GM to close Oshawa factory

(Katarina Martins / The McGill Policy Association)

(Katarina Martins / The McGill Policy Association)

You can’t choose where you’re fired, but it might help if you could. Jen Cowie was at a show in Toronto on the night of Nov. 26, 2018, when she received a news notification telling her that Oshawa’s General Motors (GM) factory, where she’s worked for decades, would be shut down by 2020. “We’ve taken cut after cut and still do a good job and to have that slap in the face? I don’t understand. How can you praise a plant for its quality and productivity and not keep it there?”

Cowie is one of the thousands of GM workers, tens of thousands of Oshawians, to be discarded by GM in their announcement severing contracts with the plant. The company is quick to explain that the factory will not “close” but that jobs will be “unallocated.” It defends the decision by pointing to its pursuit of environmentally efficient vehicles and lower consumer demand for its products.

In the 1980s, GM invested billions in the Oshawa plant, molding it into what is now Oshawa’s largest employer with over 4,000 direct employees and thousands of others dependent on contract jobs. Unifor, the union representing Oshawa’s GM workers, estimates that of the city’s 160,000 strong population, over 50,000 could be affected.

In 2008, GM renovated the plant into flexible manufacturing, allowing more efficient shifts between models and assembly lines, which made it a more robust component of GM’s global supply chain. By the 2008 auto-industry meltdown, Canadian and Ontario governments were more than willing to subsidize the company with over 10 million USD, much of which has been written off since 2010. The Beaverton may have reported on this relationship best in a November satire titled “GM asks for another bailout to improve efficiency of lay-off process.”

But after a few years, investors grew suspicious. While the absolute amount of products sold by GM had increased, its share in the North American auto market had fallen, leading to consistently depreciated stocks. Jerry Dias, president of Unifor, portrays the cuts as attempt to appease the investment community.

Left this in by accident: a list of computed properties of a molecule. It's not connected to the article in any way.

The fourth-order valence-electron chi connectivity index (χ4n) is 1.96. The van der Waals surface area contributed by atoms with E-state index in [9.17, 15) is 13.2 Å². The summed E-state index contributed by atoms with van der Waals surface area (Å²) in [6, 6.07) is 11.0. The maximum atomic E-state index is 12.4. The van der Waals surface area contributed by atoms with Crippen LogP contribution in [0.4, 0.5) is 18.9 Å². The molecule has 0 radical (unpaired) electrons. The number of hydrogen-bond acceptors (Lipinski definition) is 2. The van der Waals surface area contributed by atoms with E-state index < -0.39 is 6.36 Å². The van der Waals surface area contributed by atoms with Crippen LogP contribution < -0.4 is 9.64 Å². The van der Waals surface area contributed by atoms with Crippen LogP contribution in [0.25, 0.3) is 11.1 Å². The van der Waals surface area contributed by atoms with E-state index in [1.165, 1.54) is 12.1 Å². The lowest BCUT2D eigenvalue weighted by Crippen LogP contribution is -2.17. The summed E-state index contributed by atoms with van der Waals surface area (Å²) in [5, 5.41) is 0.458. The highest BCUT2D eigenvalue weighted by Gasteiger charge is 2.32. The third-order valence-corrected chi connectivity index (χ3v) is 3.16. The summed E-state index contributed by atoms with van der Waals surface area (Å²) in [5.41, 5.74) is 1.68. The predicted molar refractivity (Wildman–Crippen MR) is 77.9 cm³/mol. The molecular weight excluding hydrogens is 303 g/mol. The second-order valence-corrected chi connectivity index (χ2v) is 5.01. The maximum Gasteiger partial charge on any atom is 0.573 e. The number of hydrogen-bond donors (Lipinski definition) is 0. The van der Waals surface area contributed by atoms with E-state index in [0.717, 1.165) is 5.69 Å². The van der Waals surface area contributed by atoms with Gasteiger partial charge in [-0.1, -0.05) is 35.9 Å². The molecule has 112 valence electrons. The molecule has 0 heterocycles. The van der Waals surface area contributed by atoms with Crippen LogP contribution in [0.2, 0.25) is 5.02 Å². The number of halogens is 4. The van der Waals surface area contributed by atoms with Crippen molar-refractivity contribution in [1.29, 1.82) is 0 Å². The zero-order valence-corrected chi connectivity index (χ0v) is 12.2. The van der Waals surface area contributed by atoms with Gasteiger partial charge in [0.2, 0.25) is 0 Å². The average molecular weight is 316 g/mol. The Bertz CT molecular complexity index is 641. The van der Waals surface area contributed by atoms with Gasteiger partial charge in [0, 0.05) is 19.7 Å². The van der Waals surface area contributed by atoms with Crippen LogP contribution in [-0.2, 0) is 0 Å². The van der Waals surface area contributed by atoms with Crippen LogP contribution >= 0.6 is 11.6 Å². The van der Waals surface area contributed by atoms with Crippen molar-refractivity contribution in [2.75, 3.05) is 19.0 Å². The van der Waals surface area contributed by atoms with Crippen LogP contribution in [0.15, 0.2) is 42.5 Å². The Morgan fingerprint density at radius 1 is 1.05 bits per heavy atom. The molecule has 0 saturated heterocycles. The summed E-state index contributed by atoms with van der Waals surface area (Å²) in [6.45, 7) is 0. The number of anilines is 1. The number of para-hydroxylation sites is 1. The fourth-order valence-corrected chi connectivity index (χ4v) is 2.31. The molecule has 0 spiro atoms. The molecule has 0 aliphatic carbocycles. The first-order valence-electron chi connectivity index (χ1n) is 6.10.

But Unifor has done little beyond bombast. Following the closure, Dias vowed, “they are not closing our damn plant without one hell of a fight,” already appearing to accept its foreseen demise. Other union complaints echo these hollow appeals. They include #OshawaMadeGM and a new advert blaming Mexico for the closure. Ontario Premier Doug Ford described how there is little that government can do, while on the morning of the announcement, Prime Minister Justin Trudeau released a tweet expressing “deep disappointment” with GM. In this case, the two are aligned. They sigh, toss up their hands, and blame unfortunate market necessities.

And they’re right to. GM’s closure of their Oshawa bureau, whether motivated by technological advances or by stock market interest, is a rational (management) response to market capitalism. And in a globalized economy, so is the transfer of jobs to lower wage economies. What Trudeau and Ford avoid, however, is that the role of government in these conditions, the role of unions, must be to either mitigate these practices or address them.

The issue then shifts from questioning the feasibility of government action to questioning its priorities. How do we protect manufacturing jobs while building a green economy? Sam Ginden dissolved this supposed opposition in an article that—and I say this with great respect—reads more like an instructional manual than a news column. It advises the immediate seizure of GM’s Oshawa property—covered by their unpaid government loans—reconstituted into a plant specializing in green vehicles and public transportation. This process is similar to that advised by progressive Democrats in the United States and their “Green New Deal.” GM has already offered to train plant workers in new industries, while the factory’s output is flexible thanks to their 2008 renovation. Why not take them up on that offer?

In 1996, when GM hoped to outsource jobs from Oshawa, workers stormed the factory and welded its doors shut to prevent any capital from escaping. Management accepted their demands after three weeks of strikes. Success required the combination of developed proposals with concentrated mass action. Today, Oshawa has neither—with mobilization, it might have both.